Headlines have held important status throughout history because of their “vocal” power, time-period characteristics and of course, readability to a wide variety of viewers. Some are synonymous with a particular event such as World War II while others go for an even more vintage appeal, echoing the Revolution or the Renaissance.
Here is a look at the coolest and most useful fonts from a variety of different headlines.
This one sounds just like its name, giving off a feeling as if we were reading Thomas Paine’s “Common Sense” or a book by Mary Shelley.
Here is one you might still see as part of the masthead of a local gazette or tribune. Many newspapers continued similar font styles such as this long after its inception to retain their historical roots.
Garamond is a family that is a popular selection on most word processors and design programs and this one is no exception. A great all-around font style, this is for the straight-shooting editor that stays on pace with the quality of content.
The entire Century Schoolbook family hosts a range of pleasant serif fonts. They are versatile for subheads too, creating an understandable presentation regardless of use.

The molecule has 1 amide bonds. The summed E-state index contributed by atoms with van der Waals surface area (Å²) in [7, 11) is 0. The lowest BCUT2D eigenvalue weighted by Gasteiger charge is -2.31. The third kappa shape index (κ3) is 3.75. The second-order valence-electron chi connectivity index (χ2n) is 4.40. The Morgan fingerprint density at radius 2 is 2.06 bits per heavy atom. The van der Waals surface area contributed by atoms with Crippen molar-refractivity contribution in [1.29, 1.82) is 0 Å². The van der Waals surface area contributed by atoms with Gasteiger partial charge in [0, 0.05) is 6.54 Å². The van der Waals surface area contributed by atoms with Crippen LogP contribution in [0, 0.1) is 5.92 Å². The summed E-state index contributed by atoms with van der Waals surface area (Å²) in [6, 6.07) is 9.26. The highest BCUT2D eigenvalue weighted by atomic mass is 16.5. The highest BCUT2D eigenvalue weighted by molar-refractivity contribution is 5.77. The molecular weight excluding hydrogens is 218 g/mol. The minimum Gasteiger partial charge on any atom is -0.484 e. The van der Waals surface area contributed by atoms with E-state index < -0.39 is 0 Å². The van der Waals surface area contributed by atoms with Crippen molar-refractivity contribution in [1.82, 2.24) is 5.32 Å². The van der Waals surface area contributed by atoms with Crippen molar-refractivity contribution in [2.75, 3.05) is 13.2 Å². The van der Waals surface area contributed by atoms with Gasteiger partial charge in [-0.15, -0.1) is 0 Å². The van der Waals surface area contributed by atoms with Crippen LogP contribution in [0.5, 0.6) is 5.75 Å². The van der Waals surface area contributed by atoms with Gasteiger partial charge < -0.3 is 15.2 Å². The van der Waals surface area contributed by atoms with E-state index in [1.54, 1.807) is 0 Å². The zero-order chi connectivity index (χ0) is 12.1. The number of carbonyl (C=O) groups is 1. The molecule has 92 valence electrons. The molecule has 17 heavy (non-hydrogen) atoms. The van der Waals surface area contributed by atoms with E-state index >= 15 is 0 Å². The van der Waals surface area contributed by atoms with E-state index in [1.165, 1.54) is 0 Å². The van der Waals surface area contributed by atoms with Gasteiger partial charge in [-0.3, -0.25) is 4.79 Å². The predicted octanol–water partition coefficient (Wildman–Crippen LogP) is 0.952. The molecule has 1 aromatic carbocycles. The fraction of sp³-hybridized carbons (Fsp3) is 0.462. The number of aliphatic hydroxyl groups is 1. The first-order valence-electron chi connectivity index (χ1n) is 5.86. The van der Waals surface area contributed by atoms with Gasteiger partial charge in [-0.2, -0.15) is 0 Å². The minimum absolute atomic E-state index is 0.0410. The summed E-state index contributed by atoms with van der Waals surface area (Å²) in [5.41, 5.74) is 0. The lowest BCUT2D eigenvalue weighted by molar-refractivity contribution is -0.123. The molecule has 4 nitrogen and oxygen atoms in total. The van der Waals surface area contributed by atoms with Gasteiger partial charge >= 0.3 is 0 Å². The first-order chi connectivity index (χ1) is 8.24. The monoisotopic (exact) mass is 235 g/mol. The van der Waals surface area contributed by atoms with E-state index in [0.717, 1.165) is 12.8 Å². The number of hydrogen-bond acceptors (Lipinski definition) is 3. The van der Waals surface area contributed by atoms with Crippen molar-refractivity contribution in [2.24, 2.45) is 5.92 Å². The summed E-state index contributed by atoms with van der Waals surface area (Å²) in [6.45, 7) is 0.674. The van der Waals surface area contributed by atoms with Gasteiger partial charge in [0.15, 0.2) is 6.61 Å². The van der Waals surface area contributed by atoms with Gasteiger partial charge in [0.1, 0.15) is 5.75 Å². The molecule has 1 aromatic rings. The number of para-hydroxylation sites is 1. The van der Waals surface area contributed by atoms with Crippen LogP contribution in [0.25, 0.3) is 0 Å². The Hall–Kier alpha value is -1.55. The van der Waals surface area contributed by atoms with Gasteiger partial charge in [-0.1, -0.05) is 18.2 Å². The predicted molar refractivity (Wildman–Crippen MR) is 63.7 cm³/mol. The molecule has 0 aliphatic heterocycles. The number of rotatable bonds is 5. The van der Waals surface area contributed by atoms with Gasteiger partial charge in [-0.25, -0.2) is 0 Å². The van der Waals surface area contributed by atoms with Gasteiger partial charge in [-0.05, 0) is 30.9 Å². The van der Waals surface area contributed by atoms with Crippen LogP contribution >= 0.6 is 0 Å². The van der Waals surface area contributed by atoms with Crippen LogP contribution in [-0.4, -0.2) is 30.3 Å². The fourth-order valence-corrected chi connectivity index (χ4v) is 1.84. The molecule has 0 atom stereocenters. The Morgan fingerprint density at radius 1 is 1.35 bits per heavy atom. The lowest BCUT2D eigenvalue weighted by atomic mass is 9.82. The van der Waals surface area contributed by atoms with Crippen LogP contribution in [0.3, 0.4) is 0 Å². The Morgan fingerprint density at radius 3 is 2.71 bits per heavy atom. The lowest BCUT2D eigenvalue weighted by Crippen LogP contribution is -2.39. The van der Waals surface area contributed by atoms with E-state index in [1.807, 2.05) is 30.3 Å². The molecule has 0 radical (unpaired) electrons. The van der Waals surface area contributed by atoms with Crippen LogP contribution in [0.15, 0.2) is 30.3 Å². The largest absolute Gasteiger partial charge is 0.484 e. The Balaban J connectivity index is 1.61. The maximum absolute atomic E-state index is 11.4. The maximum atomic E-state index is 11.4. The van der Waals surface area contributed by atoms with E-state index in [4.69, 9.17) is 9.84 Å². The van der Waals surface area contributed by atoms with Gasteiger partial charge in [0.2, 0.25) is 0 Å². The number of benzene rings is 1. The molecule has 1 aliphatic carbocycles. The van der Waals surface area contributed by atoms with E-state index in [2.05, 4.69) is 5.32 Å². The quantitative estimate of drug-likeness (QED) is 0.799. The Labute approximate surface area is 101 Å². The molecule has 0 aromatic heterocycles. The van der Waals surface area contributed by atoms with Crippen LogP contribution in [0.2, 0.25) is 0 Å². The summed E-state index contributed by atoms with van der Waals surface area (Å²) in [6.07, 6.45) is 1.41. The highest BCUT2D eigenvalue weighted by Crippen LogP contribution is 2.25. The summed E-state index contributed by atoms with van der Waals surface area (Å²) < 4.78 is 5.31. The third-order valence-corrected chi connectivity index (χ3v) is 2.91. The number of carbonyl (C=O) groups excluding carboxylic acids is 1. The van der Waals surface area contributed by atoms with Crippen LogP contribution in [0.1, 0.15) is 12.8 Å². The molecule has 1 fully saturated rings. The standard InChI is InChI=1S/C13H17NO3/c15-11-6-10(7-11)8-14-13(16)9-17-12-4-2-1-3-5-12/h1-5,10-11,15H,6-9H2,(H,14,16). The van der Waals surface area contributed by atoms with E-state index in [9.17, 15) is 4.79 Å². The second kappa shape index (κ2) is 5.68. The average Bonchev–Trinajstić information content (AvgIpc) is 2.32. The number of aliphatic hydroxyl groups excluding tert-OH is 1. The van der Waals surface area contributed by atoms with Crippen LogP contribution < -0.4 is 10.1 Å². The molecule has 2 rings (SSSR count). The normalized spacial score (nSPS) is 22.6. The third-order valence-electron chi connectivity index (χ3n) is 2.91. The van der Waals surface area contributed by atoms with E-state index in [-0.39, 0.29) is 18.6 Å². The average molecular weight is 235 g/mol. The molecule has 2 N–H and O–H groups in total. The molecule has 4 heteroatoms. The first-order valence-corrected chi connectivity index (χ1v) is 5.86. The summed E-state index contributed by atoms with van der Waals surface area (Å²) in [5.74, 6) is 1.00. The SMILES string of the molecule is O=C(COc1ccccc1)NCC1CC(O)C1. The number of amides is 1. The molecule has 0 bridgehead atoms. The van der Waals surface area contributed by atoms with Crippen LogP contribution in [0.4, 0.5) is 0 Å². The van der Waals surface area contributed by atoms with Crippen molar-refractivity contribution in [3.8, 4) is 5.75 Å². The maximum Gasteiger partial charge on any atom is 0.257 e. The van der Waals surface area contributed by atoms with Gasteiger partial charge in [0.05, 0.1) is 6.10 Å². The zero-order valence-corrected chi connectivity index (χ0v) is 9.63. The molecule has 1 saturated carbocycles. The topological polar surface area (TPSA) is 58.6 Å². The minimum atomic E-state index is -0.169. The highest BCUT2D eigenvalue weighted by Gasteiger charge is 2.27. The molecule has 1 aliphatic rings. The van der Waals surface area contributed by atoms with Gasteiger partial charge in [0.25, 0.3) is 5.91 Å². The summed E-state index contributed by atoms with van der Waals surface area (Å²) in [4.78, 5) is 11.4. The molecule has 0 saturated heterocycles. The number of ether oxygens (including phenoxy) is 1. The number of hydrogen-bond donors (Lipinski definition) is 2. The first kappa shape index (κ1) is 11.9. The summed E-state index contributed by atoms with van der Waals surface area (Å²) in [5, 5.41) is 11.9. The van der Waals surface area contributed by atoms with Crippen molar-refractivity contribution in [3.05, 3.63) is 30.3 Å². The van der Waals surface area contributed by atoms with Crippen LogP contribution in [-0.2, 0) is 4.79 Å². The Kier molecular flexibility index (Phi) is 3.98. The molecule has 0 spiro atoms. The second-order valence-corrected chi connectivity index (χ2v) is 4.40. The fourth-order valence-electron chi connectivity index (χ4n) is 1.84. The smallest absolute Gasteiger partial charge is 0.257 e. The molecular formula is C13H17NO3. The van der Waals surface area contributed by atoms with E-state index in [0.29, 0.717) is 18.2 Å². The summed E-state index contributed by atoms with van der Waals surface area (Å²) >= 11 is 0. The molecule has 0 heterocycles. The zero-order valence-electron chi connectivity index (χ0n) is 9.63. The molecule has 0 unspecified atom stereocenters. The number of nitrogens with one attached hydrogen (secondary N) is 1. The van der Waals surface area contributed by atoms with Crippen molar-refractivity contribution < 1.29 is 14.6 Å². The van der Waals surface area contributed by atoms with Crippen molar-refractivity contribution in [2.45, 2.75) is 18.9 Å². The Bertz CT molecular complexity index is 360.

The old Star Wars font isn’t ideal for a professional newspaper per se, but it could certainly work for a sci-fi club’s newsletter and related texts.
This one has a contemporary sports-related flare, giving off a masculine gridiron feel. It could also fit in with UFC events and other bulletins straight out of the arenas and stadiums across the nation.
If you run a hipster magazine that deals with a specific niche in cultural trends, Gipsiero could be a creative route to take. Its bold cracked surfaces give it a chapped look and gritty image that’s perfect for the outlaw publication.
Coolvetica is a perfect throwback with a taste for an innovative approach. It comes off clean and professional no matter which type you choose in the family. It’s probably best to stick with Coolvetica Book and thicker for headlines so you don’t detract importance from your readers.
No matter how you pronounce this, it would be a wicked cool headline in Batman’s universe.
A personal favorite of mine, this typeface was almost certainly made for the front page. Large slab serifs point out prominence, a trait that helps flesh out your headlines and bring more life to the page as a whole.